Average hourly wages in Canada have barely budged in 40 years
Global News
By Amy Minsky
15 June 2017

The average wage Canadians are paid per hour has hardly changed since the 1970s, even as an increasing number of people become increasingly educated, according to recent Statistics Canada data.

In 2016, the average hourly wage paid to full-time employees was $27.70, wage data released Thursday found.

An analysis of historical data from Statistics Canada, meanwhile, found that minimum wage and the average hourly wage have remained, more or less, unchanged since the 1970s.

“While Canada has undergone important economic, social and technological changes since the 1970s, the minimum wage and the average hourly wage are essentially unchanged,” according to the agency.

“Taking inflation into account, the minimum wage peaked in 1976 at just over $11 and hour in Canada. The following year — 1977 — average hourly earnings peaked at close to $24.”

Meanwhile, a look back at education trends among Canadians aged 15 years and older, shows the number of people earning degrees — whether high school, university bachelor or doctorate degree — increased consistently over 20 years, according to census data between 1986 and 2006.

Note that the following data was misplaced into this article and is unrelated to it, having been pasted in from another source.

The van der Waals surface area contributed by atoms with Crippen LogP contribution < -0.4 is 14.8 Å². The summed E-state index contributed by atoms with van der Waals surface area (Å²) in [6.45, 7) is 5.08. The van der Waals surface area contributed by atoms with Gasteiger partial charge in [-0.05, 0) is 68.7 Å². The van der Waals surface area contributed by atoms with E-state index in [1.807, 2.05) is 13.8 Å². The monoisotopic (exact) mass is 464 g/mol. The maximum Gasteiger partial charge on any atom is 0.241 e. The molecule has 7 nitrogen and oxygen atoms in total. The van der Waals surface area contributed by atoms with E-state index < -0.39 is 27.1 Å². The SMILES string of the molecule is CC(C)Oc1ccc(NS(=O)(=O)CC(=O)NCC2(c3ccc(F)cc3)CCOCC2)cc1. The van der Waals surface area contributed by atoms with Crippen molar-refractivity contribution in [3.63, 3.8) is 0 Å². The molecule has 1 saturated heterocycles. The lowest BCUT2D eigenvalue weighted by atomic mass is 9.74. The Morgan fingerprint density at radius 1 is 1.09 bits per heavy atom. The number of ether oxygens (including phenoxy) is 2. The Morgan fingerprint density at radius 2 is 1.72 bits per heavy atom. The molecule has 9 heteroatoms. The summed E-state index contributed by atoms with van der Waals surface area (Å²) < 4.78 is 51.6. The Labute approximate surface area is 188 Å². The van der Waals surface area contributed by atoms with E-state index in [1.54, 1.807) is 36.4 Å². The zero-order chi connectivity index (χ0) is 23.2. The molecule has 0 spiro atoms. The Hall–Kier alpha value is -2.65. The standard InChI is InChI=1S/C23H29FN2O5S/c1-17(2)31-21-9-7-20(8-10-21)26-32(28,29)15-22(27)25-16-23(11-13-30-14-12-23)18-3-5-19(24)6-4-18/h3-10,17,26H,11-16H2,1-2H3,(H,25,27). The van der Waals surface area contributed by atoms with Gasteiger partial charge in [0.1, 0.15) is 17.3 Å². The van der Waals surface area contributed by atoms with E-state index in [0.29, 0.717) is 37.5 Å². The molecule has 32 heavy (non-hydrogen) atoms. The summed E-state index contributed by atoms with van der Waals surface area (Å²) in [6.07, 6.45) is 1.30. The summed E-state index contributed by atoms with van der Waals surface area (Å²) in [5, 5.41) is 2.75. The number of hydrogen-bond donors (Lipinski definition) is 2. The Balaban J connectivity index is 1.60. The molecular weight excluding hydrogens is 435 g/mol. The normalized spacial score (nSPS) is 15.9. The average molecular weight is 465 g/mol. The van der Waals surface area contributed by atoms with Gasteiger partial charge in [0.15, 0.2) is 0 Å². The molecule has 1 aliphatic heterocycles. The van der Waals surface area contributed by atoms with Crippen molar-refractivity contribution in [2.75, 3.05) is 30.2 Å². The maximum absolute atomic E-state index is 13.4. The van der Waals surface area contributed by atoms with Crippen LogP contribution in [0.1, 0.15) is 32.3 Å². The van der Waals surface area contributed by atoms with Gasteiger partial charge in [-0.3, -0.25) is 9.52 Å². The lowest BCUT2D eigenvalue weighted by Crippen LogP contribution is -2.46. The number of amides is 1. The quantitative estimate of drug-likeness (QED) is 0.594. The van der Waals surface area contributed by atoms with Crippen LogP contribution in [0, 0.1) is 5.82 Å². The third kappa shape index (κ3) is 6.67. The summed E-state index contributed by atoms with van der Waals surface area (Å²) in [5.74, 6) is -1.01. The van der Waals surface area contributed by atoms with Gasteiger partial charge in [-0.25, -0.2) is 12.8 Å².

Data released Thursday offered a look at average hourly wages in ten broad groups (management, health, manufacturing, etc.) as well as in dozens of specific jobs (bartenders, hairstylists, greenhouse workers, etc.).

Broadly speaking, the highest wages in 2016 were paid to managers, with an average of $40.25. The range in this category was vast, going all the way from $64.45 for managers of mining and oil and gas extraction to $18.10 per hour for restaurant and food services managers.

Among the broad categories, the second spot went to full-time employees in natural and applied sciences jobs, where the average pay was $33.45 per hour, followed by occupations in education, law and social, and community and government services, were full-time employees drew an average hourly wage of $33.20.

On the other side of the coin, those in the sale and service industries were the lowest paid, earning an average of $18.85, followed closely by those in manufacturing and unities with an average $21.90 hourly wage, and those in natural resources and agriculture with an average $22.15 hourly wage for full-time workers.

Drilling down into the specific job listings, specialist physicians, dentists and petroleum engineers were the occupations with the highest average full-time hourly wages, clocking in at $88.75, $72 and $62.75 respectively.

The lowest full-time wages in 2016, on average, were paid to bartenders, food servers and restaurant hosts or hostesses, which Statistics Canada pegged at $11.50, $11.85 and $12.85 respectively.

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